Monday, 15 November 2010

Lactivism, and AWESOME friends, and why I fed my baby formula

 Let me start of by saying that prior to last week, I was proud of the fact that formula had never, by my knowledge, touched my children's lips. I had no intention of changing that. Sometimes though, babies turn your world and what you might think you know upside down.

When I posted this picture on our facebook album my husband wrote:
"Some clarification, Isaac was 5 pounds 4 ounces at birth, 4 lbs 7 ounces after day 1, and slightly jaundiced from day 1. Also because of the c-section Danelle's milk wasn't coming in on day 1 (this is normal). Normally a kid not eating for a day or so isn't a big deal, so most moms won't need formula even if milk doesn't come in for a day or so (just keep counting wets until it does), but we needed to start feeding right away to keep the jaundice from becoming serious. This was one of those medically necessary times when formula saves lives - I'm glad we had the 20 oz or so that he ate, I hope we never need it again. Also, formula tastes absolutely disgusting, and based on how much more breast milk he ate as soon as he got the chance, I'm pretty sure Isaac thought so as well."
Chad fed Isaac the formula (after he taste tested it, and I think it is really cool that he would try it first), I wanted no chance there would be nipple confusion. Our doula called to check on us and drove out to us at 10 pm at night to bring us fenugreek pills and tea, just to help things along. She had JUST arrived at home from vacation too, her back up had attended the birth. I was a little anxious because I wasn't even producing colostrum or feeling the tissue changes that usually follow birth and precede milk flow.
While Chad fed Isaac, I picked up my phone and did something most people would find really hard to do. I called a friend and asked her if I could have some of her breastmilk for Isaac. Before I even finished breathing through that sentence, she said yes. We only needed a little bit, a 1/2 pint, maybe a pint. Just to get him through until my milk came in. She was there, driving 65+ miles, the next morning, milk in hand. 

Then I was worried how the hospital staff would react. Silly me. They all thought it was GREAT! They even separated out the feedings into prepped bottles for us. Seriously, this has got to be the most mama friendly hospital birth center EVER.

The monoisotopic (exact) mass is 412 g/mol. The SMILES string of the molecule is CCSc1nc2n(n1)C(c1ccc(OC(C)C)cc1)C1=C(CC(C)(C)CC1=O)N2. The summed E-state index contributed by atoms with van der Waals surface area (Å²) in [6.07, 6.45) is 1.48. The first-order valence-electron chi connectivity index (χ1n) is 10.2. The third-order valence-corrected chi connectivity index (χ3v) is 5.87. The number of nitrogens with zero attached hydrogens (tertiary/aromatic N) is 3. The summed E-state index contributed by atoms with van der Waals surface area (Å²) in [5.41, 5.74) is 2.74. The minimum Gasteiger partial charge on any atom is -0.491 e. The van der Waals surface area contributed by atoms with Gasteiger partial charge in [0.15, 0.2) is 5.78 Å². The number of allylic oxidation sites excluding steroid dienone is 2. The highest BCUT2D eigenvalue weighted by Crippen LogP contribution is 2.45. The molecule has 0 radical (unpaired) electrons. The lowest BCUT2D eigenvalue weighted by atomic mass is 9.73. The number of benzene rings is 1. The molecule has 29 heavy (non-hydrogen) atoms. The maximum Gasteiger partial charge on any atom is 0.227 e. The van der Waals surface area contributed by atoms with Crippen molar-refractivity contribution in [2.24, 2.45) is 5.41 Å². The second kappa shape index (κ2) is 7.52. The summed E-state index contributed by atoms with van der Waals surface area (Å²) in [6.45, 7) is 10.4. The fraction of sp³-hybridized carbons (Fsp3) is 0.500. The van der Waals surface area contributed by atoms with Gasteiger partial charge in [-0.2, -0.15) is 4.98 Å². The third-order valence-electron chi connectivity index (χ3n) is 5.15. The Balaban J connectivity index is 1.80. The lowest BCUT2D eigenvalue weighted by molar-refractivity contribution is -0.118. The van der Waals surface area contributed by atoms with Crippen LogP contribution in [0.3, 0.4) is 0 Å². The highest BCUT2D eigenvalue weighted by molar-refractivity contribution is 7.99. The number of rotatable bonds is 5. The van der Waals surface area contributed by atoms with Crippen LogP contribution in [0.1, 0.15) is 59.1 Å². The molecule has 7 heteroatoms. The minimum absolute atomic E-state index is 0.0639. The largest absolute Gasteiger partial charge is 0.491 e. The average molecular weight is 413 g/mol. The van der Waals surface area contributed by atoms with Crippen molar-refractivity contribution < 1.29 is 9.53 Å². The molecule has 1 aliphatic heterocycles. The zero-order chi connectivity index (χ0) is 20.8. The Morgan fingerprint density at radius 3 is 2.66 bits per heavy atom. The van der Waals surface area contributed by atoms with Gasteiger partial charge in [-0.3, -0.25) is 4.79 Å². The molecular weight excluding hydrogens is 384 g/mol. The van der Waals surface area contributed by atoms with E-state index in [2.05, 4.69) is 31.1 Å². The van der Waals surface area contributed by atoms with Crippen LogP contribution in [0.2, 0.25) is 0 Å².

We were discharged the next day and my milk let down, pretty much as we walked in the door home. 

I wish there were more milk banks. I wish more mamas and babies had access to friends who would donate the liquid gold that is breastmilk. The sad fact is that most do not, most mamas in situations like ours face the insecurity that the delayed milk let down brings, most have no choice but formula, don't know to keep pumping, don't have doula support that will go to three different stores late at night to bring them tea, don't have the blessing of an extremely mama/baby friendly birth center, friends that will pump and deliver milk......most mom's have formula and panic that their baby is sick. 

We were blessed for true and if I could change the world, every county would have a milk bank or at least a network of mamas in milk that would pump at a moment's notice to help new babies.  

You know what though, the biggest factor in our continuing success in breastfeeding despite difficulties with latch, let down, ect.....was my husband. He researched, cheered me on, bought nipple shields at Babies R' Us, and cheered me on in the middle of the night when things were particularly frustrating. Much of our support system the first time around was very pro formula and even anti breastfeeding. Couple that with our initial difficulties and we would have quit and given in to social pressure, unnecessarily. Honestly, formula is not evil, but it is meant to be a breastmilk substitute in medically necessary situations. Somehow it has become a lifestyle choice, and that is something that makes me sad for mamas and for babies who really want to and are led to believe they can't.

1 comment:

  1. Wonderful! My heart swells with joy for centered beings doing so much good.

    Looking forward to hearing more stories of your joy.

    Thanks for sharing,



A blog about farming, unschooling, feminism, 22q deletion syndrome, cooking real food, homesteading, permaculture, and motherhood.